Further, once the charges were framed and the legislators were disqualified, the Commission felt that the trial must be speeded up. It said for charges framed against sitting MPs and MLAs, the trials must be expedited so that they are conducted on a day-to-day basis and concluded within a one year period. It is of the view that if the trial is not completed within a year, the tainted legislator would stand automatically disqualified. Alternately, the rights, remuneration and perks of the MP or MLA could be suspended. The Commission also proposed some safeguards to prevent persons in power from filing false charges against political opponents in the run up to en election to the state assembly or parliament. It has also recommended enhanced punishment of two years in jail for persons who give false affidavits while filing nominations in an election.
This recommendation of the Law Commission must be seen in the light of the opinion of several other commissions and committees. For example, the Election Commission recommended 17 years ago that conviction by a trial court was sufficient to attract disqualification “and even those released on bail during the pendency of their appeals against their convictions are disqualified from contesting elections”. The NCRWC recommended that the election law be amended to bar any person charged with an offence punishable with imprisonment up to five years, from contesting elections to parliament and state assemblies. Further, it said any person convicted for heinous offences like murder, rape, dacoity and smuggling must be permanently barred from contesting elections. The Second Administrative Reforms Commission headed by Mr Veerappa Moily, a member of the Union Cabinet, recommended that Section 8 of the Representation of the People Act, 1951 be amended “to disqualify all persons facing charges related to grave and heinous offences and corruption”, with the modification suggested by the Election Commission.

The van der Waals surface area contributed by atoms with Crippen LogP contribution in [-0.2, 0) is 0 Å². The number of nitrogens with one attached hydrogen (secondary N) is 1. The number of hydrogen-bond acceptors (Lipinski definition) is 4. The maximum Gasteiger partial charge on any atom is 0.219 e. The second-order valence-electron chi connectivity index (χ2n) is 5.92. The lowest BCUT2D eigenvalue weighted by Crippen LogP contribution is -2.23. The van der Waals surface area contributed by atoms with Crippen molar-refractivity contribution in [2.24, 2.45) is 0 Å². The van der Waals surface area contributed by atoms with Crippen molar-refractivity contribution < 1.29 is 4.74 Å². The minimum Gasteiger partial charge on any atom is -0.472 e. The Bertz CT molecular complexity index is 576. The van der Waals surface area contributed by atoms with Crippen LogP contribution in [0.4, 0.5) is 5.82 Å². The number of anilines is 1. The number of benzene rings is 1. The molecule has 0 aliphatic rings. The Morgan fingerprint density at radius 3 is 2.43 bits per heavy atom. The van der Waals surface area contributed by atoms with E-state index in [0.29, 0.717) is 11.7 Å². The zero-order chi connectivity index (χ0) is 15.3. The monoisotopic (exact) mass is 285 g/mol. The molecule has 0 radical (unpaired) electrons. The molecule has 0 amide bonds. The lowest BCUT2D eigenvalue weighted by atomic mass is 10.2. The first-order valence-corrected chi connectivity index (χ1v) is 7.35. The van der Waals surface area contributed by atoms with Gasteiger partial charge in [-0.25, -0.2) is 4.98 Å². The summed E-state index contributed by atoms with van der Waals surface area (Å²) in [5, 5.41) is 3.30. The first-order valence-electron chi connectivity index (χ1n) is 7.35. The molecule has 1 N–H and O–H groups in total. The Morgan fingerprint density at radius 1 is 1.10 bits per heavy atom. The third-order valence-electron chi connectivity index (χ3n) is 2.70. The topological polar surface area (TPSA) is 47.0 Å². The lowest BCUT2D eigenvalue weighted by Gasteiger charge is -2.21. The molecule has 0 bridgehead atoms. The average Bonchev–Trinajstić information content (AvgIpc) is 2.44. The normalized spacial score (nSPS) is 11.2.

However, none of this had any effect on the political executive and the UPA Government made a futile bid through Law Minister Kapil Sibal last year to up turn the Supreme Court judgement which said convicted MPs and MLAs would stand disqualified even if they appealed against their convictions. The Manmohan Singh Government assured all political parties that it would amend the RPA Act, 1951 to help criminal politicians, some of whom were keeping the government alive through their support in the Lok Sabha. Sibal, who piloted this obnoxious piece of legislation even felt emboldened to advice the judiciary that it should be “extremely careful” while giving rulings because there was a negative perception in the country that all politicians were criminals and that the courts were enthusiastic to prove this to be right. Sibal also made the laughable claim that the political class was the most accountable class in the country and that the politicians were accountable to parliament, to the Election Commission, to the country and to the people.
Fortunately, no one is listening to Sibal’s rant against judges and on behalf of criminal politicians, least of all the judiciary. The Supreme Court, in its interim order last week on the PIL filed by Public Interest Foundation has partly accepted the suggestion of the Law Commission and ordered expeditious trial of cases pending against MPs and MLAs. Last year the court declared that legislators would stand disqualified once they are convicted by a court in a serious criminal case. The Law Commission is now suggesting that the disqualification should kick in the moment the trial court frames charges. We must now await the court’s final judgement in this PIL and hope that it will finally purge our legislatures of criminals.